At last check, the Chicago market is suffering a huge Chicago Premium for RBOB gasoline (ethanol blended gasoline, which nearly all retailers sell). The Chicago region was paying nearly 18-cents more per gallon than any other region. Chicago is currently trading RBOB Unleaded at a 21-cent PER GALLON premium to NYMEX pricing.
I’m led to believe we’ll see a jump to between $2.15-$2.25. I’ll pick $2.19.
Gasoline demand is starting to rise so don’t think this is a shock to see higher gas prices. At least we’re not paying $3 or $4/gallon!
In this post, I am going to address a different topic related to speculating about gas prices: Commodity-based ETF’s. Early this year, I was posting about the US Gasoline Fund ETF (ticker symbol: UGA). If you have a strong opinion about gas prices, you could use this ETF to make money. Except there are some unexpected tax consequences that I learned about recently due to a short-term “investment” of mine in an agricultural ETF called DBA.
Commodity and currency ETF’s make or lose money by investing in contracts (such as the NYMEX gasoline contracts). They are treated as “pass through” corporations meaning that the expenses and profits of the corporation are passed on to the owners for tax purposes. So, instead of the ETF paying income tax on its profits in these contracts, if you own some ETF shares, you do! At the end of the year, you get a K1 form that says, “Your share of the profits this year is $600.” You have to fill out an extra tax form for this and declare it as income. If the ETF lost money, then you get a write-off you can use. This is all independent of the price of the ETF or any dividend payments.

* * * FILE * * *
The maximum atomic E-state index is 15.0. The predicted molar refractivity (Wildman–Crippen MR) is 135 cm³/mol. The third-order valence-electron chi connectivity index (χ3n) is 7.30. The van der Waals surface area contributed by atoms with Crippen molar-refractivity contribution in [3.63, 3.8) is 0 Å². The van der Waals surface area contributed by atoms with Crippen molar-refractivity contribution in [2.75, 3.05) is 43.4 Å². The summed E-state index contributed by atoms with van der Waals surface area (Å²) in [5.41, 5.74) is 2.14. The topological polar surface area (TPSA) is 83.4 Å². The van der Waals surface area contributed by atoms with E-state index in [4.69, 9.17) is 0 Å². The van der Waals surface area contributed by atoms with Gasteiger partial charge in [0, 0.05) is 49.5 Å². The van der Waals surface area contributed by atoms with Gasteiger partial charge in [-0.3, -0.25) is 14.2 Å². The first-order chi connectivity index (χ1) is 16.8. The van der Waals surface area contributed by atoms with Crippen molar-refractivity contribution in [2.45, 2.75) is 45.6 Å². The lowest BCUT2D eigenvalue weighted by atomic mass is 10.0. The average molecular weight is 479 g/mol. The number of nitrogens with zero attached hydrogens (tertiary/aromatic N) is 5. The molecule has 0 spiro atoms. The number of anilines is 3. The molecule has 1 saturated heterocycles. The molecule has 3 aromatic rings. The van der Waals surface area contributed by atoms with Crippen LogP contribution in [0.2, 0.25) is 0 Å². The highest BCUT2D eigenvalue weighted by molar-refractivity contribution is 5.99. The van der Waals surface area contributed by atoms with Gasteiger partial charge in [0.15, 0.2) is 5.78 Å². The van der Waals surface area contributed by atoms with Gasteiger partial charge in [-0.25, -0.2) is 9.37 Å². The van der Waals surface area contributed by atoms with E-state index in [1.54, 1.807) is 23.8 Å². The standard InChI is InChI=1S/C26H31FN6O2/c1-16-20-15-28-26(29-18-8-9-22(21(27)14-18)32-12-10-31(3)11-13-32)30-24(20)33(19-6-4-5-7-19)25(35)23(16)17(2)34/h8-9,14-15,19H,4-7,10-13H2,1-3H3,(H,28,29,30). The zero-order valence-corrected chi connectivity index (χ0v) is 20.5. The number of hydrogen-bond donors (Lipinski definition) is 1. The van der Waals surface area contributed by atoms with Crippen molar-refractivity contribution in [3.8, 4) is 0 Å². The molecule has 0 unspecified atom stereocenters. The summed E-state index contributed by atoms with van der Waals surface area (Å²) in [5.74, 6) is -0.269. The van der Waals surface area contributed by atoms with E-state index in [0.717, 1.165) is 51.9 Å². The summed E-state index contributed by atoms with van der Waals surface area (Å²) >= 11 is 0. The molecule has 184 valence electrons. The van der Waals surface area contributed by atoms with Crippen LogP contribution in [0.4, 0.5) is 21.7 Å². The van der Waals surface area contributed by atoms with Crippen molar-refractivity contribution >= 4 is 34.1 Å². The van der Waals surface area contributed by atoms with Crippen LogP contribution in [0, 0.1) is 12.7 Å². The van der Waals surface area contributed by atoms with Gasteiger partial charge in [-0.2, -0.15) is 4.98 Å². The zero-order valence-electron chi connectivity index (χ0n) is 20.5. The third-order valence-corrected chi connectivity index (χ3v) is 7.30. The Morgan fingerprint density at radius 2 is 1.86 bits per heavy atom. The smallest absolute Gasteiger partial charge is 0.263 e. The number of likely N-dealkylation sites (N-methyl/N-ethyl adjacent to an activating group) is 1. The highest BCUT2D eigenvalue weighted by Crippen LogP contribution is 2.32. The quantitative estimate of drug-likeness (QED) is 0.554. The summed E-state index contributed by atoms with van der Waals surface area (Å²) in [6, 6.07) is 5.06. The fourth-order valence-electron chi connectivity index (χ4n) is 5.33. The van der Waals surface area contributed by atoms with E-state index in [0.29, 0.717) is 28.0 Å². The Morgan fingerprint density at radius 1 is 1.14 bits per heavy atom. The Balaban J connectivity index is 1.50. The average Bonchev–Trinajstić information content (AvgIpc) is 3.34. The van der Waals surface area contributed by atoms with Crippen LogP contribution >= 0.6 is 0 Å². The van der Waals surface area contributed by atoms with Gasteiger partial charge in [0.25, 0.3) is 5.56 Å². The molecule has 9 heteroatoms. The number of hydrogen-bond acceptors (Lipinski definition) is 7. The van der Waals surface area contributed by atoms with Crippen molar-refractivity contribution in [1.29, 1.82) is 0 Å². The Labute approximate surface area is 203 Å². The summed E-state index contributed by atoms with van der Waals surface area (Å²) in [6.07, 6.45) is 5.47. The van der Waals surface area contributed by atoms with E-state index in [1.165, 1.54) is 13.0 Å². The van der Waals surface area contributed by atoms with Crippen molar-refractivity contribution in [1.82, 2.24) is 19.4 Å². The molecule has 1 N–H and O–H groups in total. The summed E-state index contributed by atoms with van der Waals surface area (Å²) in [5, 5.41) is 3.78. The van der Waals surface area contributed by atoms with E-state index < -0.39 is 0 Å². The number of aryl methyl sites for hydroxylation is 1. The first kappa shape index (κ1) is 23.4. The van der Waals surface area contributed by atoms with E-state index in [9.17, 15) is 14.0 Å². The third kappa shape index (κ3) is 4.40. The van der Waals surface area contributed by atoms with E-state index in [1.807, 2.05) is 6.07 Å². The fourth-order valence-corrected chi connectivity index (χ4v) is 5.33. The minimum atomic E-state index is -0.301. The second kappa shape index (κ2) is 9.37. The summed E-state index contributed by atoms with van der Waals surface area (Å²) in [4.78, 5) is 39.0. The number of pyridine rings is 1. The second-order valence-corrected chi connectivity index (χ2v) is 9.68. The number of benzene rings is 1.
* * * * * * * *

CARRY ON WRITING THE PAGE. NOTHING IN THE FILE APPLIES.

Regular stocks don’t work this way. If you buy shares in IBM, then IBM deals with these types of profits and losses, and you only have to worry about how the price per share has varied, and dividends.
For me, the upshot is that as much as I might want to buy UGA each December and hold it until August, I don’t want to deal with all of nonsense that goes with it. But looking back over the decade, that has been a good trade most years.
Disclaimer: None of this should be considered tax advice. I don’t have any financial interest (long or short or anything else) in UGA.
A very unlikely situation (a good situation) has developed here in parts of the Midwest. I’ve noticed a trend that has resulted in much lower wholesale prices for the Chicago PAD District. Gasoline coming out of Chicago (which is most gasoline supplied to West Michigan), is currently DISCOUNTED nearly 30-cents from what it’s being traded at on the NYMEX. Chicago wholesale spot prices for regular unleaded are